In what is a rare occasion Uber finds itself getting good press. It's been rough times for the company after getting caught in the middle of horrible cases involving drivers, such as one Toronto Uber driver telling a passenger to "suck his d***" before hitting her. Today it pulls out a victory in knowing its helped decrease the number of DUIs (driving under the influence), which would also mean it's potentially saved lives along the way. This is according to data which says Uber's decreased DUIs by 10 percent in Seattle.
Today's teens have been found to be drinking and driving less nationally, so one can safely assume Uber has had an effect outside of Seattle as well. According to a survey published in the Centers for Disease Control and Prevention's Morbidity and Mortality Weekly Report out of teens ages 16 to 20 only 6.6 percent reported drinking and driving in 2014. That's more than a 50 percent decrease compared to the 16.2 percent of teens who said they did drink and drive in 2002. Either they're really not getting trashed and taking the wheel, perhaps instead calling an Uber, or they're just better at lying about it now. Let's hope it's the former.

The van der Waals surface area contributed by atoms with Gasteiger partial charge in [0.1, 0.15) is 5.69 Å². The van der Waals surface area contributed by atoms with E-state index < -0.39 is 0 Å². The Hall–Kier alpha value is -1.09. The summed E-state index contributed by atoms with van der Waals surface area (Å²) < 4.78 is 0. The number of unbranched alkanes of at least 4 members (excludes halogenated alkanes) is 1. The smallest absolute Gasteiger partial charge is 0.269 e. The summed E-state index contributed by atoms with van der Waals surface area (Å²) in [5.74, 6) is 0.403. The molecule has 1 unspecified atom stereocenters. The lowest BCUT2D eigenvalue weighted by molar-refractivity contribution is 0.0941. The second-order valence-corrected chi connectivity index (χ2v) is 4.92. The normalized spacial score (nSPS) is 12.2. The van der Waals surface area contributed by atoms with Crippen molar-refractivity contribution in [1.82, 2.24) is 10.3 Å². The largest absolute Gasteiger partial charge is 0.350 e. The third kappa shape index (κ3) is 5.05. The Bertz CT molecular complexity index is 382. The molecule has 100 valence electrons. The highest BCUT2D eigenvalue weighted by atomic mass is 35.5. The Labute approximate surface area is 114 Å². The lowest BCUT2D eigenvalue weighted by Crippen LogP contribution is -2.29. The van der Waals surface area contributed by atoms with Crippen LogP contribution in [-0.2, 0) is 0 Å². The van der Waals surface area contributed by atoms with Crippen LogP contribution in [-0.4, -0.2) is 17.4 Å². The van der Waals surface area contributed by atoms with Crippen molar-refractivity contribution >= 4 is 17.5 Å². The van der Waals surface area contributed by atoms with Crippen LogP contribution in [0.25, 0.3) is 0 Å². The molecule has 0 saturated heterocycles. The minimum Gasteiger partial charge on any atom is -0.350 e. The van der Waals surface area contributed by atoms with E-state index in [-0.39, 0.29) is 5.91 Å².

Citing a Temple University paper that showed drinkers would rather call a car service rather than drive ABC DUI School began to investigate Uber’s influence on DUI rates in Seattle.
Using publicly available drunk driving data (and non-alcoholic DUI data) from arrest data of Seattle police departments. Findings show Uber decreased -.7 DUIs daily with a 10 percent decrease in total as the chart below illustrates. This gives way to what they call the "Uber effect."
"As a first step, we estimated a simple regression discontinuity that tested whether the incidence of DUI changed in Seattle before and after Uber entered, controlling for a time trend, day of the week effects, and the legalization of marijuana (which seems to have caused a spike in DUI)" wrote ABC.
To confirm it was Uber that had created the DUI decrease they studied and compared it to Uber's effects on San Francisco's DUI percentage. The "Uber effect" was still present.
It might be increasingly difficult to trust Uber because of all the incidents that have been happening, but it's still not recommended to drive under the influence. Maybe give Lyft a chance?